Generous Orthodoxy  

Monday, April 02, 2007

More about "Pan's Labyrinth"

The more I think about Pan's Labyrinth, the more I think it is important for Christians to experience (a word I rarely use as a verb). It is not just a matter of the ending, which naturally I will not reveal. After all, the theme of sacrificial love is easy enough to recognize, and is not uncommon in movies, drama, and literature. What interests me even more, now that I have had time to reflect, is this movie's sustained realization of what we may call "transvision," the capacity to see through the events of this "real" world into the transcendent world of God.

More than the Narnia stories (and movie), even more than The Lord of the Rings (book and movie), Pan's Labyrinth excels in showing two parallel realities, or so I think. Now it is true that some reviewers have stated that the fantastical elements in the movie are all taking place in the young girl's imagination. Maybe that was the director's intention, maybe not. For me, I can state categorically that I suspended disbelief. The two strata in the movie were both actual, both "really" happening. The stratum of fantasy is as "real" as are the violent and horrific scenes taking place in 1944 in the Spanish mountains as the fascists were rooting out the last outposts of the republican resistance.

This is a New Testament parable, it seems to me. What is happening in the "real" world is that resistance to oppression often appears to be making its last, hopeless stand. The oppressors are gaining the upper hand, assisted by the plutocrats and (yes) the princes of the Church (as the movie deftly shows). What is happening on the transcendent level is that unseen powers are working through the most unlikely personages to subvert the oppressors and ultimately to overcome their rule. The victory of the unseen powers is invisible to the actors in the earthly drama except through revelation. That, indeed, is precisely what the book of Revelation depicts.

Modernism (the Enlightenment project) will have none of this, of course. It is post-modernism which has allowed such dimensions back into our thinking. There is an openness to transcendence now. I may be wrong about this, but I think that seeing Pan's Labyrinth and accepting both of its parallel stories as being in some sense "real," while receiving the fantasy world as more real and more true than the other, is like reading the Bible with the eyes of faith. The invisible world invades the visible one at crucial points, and it is revelation that startles us into understanding this.

I just got a wonderful email from a friend who was reminded of a teacher he had in seminary who, when teaching the story of Abraham and Isaac, began the class by saying, "What can we say about this aside from the fact that it never actually happened?"

The teacher was a Muggle. Modernists are Muggles. Modernists don't believe in Track 9 and 3/4. Modernists don't get it that God is active in the world through little girls (remember the story of Naaman?). Modernists think the Bible is all a product of the human religious imagination.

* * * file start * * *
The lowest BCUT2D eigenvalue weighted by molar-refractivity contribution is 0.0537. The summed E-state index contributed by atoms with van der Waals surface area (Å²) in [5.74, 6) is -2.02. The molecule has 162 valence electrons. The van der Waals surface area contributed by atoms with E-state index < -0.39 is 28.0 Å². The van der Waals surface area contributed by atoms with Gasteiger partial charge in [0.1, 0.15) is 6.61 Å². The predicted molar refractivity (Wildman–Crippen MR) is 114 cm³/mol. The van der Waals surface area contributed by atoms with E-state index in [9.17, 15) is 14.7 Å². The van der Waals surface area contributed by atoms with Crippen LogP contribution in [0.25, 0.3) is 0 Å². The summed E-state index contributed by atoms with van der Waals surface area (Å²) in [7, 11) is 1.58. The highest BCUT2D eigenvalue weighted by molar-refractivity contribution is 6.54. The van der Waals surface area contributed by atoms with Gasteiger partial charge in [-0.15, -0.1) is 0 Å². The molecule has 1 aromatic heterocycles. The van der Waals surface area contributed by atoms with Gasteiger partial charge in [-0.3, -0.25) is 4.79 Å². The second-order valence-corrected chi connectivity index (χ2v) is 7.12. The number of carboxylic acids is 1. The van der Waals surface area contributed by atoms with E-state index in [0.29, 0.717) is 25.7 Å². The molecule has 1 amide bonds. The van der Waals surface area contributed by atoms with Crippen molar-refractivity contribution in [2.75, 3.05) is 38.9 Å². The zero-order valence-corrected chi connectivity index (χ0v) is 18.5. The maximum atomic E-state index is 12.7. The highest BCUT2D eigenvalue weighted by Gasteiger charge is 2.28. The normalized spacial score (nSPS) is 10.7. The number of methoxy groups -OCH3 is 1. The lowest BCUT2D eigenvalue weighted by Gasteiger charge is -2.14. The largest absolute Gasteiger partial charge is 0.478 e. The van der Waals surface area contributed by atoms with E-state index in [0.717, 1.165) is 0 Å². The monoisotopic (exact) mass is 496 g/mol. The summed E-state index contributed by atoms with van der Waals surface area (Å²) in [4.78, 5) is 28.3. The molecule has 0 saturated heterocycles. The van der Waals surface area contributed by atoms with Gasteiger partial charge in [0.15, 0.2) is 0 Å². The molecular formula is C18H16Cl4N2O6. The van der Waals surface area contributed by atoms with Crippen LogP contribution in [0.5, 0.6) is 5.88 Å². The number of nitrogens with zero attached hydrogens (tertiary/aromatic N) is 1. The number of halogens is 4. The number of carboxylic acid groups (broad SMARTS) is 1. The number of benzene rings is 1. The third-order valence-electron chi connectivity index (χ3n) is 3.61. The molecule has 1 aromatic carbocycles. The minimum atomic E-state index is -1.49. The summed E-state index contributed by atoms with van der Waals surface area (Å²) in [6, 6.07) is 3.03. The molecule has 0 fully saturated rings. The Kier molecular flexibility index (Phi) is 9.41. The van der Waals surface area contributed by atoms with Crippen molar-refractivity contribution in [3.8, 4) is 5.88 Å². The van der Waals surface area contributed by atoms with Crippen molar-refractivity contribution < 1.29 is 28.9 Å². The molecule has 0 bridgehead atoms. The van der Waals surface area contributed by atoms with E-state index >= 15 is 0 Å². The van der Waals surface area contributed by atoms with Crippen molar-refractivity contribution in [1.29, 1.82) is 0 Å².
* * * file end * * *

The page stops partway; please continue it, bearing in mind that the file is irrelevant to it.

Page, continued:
See Pan's Labyrinth and behold for yourself. (But don't even think of taking children.)

Perfect Palm Sunday

I do not intend to turn this blog into a personal journal, but I want to report on my perfect Palm Sunday. Dick wanted to go to services at his church in Greenwich, so he did that, but I had my sights set on New York City. I attended the morning service at St. Thomas Fifth Avenue, which was virtually flawless from my perspective (the Coverdale Psalms! "Ride on, ride on in majesty" to the old tune! Luis de Victoria Passion! "Ah, holy Jesus" as the conclusion! etc.!) At first I was worried because the congregation did not participate in the shout of "Crucify Him!" but I needn't have been; the rector, in a five-minute homily that said everything that needed to be said on this particular occasion, reminded us in very strong terms that we were part of the story, playing the parts of Judas, Pilate, and the bloodthirsty crowd. Hence our need for the Lord's death, not for someone else, but for us.

Then I went (and this is the real reason for this blog entry) to see Pan's Labyrinth. I urgently recommend it to everyone. (Everyone over 18, that is-- even older teenagers, if they are at all sensitive, will be upset by the graphic violence.) It is a magnificent combination of two parallel stories, one set in the "real," brutal world of fascist Spain, the other in the imagination of an 11-year-old girl. The ending startled me; it had distinctly Christian implications. The director did not intend this, I suspect; he had earlier turned down the opportunity to direct the Narnia movie because, he said, he did not want to do the resurrection of the lion. Nevertheless, if you go, you will see what I mean. For a Christian, it is unmistakable. And, ironically, the penultimate transfiguration scene has a distinct flavor of C. S. Lewis' fantasy tales. (Just one thing, and this is the point of Palm Sunday: the sacrificial death of Christ was not for the innocent, but for the guilty.)

To finish the day, I went for the first time to the "Bach Vespers" at Holy Trinity Lutheran Church at 68th and Central Park West. In the context of a truly worshipful service with prayers, Bible readings and homily, Cantata 131, Aus der Tiefen rufe ich, Herr, zu dir.... ("Out of the depths I cry to thee, O Lord") was performed with ineffable simplicity and artistry. How have I missed this wonderful opportunity all these years? If you live in the city, here is the link: